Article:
Ana içeriğe atla


Sofra ; geneleksel olarak oturulan yasanan bir cografyayi temsil eder.Etrafinda oturulur birlikte yemek yenir,yaygin inanisin disinda bilinen gercek vatan dogdugun yer degil doydugun yerdir.Turkiyede bu soz bir kalip olarak cok kullanilir.Yuzey olarak sofranin  uzerinde bulunan kafatasi ile birlikte   tahta yuzey  çöle,  gozundeki kurt ise payini bekleyen ac kurda gonderme yapar.

The dinning table represents a common, traditional geography of life. People gather around it, sit together, and eat. The truth is that “your homeland is not where you are born but where you eat”. In Turkey, this is an often used, boilerplate saying. The skull and the wood surface of the dining table refer to the desert, while the wolf inside the skull’s eye is a reference to “the hungry wolf that awaits its share”.


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Illustration by Maurice Sendak from Open House for Butterflies by Ruth Krauss

The Language Habitat: an Ecopoetry Manifesto

The Language Habitat: an Ecopoetry Manifesto

By James Engelhardt

Ecopoetry is connection.

It’s a way to engage the world by and through language. This poetry might be wary of language, but at its core believes that language is an evolved ability that comes from our bodies, that is close to the core of who we are in the world. Ecopoetry might borrow strategies and approaches from postmodernism and its off-shoots, depending on the poet and their interests, but the ecopoetic space is not a postmodern space. An ecopoem might play with slippages, but the play will lead to further connections.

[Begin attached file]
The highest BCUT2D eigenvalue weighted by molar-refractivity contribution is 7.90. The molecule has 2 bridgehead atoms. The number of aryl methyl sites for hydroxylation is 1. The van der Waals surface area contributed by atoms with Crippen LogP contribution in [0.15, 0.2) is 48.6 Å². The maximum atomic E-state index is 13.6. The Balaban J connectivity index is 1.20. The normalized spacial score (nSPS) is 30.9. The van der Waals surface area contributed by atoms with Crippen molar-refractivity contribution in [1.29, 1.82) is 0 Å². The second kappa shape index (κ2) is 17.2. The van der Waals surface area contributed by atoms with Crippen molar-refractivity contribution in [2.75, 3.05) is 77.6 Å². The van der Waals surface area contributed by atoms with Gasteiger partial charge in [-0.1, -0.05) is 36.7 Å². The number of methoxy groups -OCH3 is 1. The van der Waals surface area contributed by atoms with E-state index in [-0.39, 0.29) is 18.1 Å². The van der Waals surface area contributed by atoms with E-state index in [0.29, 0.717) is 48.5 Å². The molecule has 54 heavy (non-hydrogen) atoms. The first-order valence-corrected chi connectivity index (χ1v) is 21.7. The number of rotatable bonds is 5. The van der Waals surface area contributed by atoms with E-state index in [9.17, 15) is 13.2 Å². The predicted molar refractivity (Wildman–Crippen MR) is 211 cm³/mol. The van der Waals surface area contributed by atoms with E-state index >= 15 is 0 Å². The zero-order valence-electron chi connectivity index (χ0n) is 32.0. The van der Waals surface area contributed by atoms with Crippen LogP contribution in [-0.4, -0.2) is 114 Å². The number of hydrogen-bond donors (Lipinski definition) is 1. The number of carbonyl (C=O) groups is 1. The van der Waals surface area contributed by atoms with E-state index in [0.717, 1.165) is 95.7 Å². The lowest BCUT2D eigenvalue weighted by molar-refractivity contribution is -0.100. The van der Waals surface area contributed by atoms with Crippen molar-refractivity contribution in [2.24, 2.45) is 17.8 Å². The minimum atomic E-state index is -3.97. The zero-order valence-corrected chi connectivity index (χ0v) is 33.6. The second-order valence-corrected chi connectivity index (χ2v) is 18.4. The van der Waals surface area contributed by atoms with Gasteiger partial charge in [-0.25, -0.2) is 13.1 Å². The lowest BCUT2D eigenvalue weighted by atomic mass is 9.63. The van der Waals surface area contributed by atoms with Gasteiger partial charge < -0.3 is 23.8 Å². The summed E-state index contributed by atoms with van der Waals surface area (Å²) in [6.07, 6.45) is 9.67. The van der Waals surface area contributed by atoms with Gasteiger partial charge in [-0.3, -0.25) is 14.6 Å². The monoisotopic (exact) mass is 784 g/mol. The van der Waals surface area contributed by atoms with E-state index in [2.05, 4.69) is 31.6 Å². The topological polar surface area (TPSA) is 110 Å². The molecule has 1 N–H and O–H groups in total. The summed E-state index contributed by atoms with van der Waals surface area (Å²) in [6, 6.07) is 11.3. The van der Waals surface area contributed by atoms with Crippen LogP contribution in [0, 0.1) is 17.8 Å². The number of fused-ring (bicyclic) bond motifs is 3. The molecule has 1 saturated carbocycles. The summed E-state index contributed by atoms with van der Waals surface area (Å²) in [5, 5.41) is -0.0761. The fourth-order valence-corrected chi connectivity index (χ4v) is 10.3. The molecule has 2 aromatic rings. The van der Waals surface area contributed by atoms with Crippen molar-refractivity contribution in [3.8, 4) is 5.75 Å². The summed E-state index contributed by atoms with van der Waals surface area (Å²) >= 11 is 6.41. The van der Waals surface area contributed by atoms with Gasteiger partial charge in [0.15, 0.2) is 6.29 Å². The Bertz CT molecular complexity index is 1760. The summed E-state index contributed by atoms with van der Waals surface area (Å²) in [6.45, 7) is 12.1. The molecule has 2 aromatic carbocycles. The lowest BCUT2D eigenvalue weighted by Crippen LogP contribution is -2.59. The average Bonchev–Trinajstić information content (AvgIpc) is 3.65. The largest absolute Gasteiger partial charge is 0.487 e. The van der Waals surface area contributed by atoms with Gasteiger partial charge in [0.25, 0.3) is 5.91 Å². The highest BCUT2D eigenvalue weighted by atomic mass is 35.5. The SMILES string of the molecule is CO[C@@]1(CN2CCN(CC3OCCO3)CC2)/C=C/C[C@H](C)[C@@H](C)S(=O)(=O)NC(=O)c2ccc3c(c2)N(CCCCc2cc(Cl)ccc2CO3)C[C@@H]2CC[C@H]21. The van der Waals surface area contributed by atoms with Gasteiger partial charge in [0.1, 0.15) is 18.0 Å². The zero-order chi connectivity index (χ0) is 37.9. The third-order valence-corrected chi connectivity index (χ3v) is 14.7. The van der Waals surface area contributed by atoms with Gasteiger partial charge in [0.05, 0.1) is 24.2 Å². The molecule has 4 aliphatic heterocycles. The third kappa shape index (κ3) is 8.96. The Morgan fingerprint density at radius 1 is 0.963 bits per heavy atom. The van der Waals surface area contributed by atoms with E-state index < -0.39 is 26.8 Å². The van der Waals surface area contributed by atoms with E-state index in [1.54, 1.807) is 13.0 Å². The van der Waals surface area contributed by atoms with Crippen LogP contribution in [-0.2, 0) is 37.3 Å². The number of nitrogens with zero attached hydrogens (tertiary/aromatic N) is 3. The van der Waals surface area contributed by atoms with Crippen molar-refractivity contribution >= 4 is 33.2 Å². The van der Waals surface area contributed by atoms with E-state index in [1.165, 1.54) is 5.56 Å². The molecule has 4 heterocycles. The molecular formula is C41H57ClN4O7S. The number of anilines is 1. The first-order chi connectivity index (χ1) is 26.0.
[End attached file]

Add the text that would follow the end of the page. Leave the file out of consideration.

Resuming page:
Ecopoetry does share a space with science. One of the concerns of ecopoetry is non-human nature (it shares this concern with the critical apparatus it borrows from, ecocriticism). It certainly shares that concern with most of the world’s history of poetry: How can we connect with non-human nature that seems so much more, so much larger than ourselves? How can we understand it? One way is to l…
..Jameson writes that in our “contemporary world system,” the image has been
replaced by the simulacrum, and reality by the pseudoevent. In terms of culture, we have lost the “critical distance” that modernism presumed—we no longer have “the possibility of the positioning of the cultural act outside the massive Being of capital.” “Aesthetic production today has become integrated into commodity production generally.” In Warhol’s Factory, aesthetic production became commodity production. The Factory was rather like the pre-automated factories of his hometown Pittsburgh—Caroline Jones refers to it as a “pre-Taylorized collective.”..